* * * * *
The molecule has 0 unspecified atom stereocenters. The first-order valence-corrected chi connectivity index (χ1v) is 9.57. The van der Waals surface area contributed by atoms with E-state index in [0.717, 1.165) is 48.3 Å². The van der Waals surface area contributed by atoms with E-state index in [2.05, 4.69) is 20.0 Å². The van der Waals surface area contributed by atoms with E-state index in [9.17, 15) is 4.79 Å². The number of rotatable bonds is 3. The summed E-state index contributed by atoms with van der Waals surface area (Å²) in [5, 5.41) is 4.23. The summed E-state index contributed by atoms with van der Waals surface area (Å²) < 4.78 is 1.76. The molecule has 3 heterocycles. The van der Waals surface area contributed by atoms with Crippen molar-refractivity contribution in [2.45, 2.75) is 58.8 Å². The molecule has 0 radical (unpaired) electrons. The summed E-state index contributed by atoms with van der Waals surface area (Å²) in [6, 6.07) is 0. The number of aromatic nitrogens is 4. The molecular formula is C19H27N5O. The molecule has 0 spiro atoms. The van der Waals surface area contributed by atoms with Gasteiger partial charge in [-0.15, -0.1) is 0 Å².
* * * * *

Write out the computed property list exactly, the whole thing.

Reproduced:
The molecule has 0 unspecified atom stereocenters. The first-order valence-corrected chi connectivity index (χ1v) is 9.57. The van der Waals surface area contributed by atoms with E-state index in [0.717, 1.165) is 48.3 Å². The van der Waals surface area contributed by atoms with E-state index in [2.05, 4.69) is 20.0 Å². The van der Waals surface area contributed by atoms with E-state index in [9.17, 15) is 4.79 Å². The number of rotatable bonds is 3. The summed E-state index contributed by atoms with van der Waals surface area (Å²) in [5, 5.41) is 4.23. The summed E-state index contributed by atoms with van der Waals surface area (Å²) < 4.78 is 1.76. The molecule has 3 heterocycles. The van der Waals surface area contributed by atoms with Crippen molar-refractivity contribution in [2.45, 2.75) is 58.8 Å². The molecule has 0 radical (unpaired) electrons. The summed E-state index contributed by atoms with van der Waals surface area (Å²) in [6, 6.07) is 0. The number of aromatic nitrogens is 4. The molecular formula is C19H27N5O. The molecule has 0 spiro atoms. The van der Waals surface area contributed by atoms with Gasteiger partial charge in [-0.15, -0.1) is 0 Å².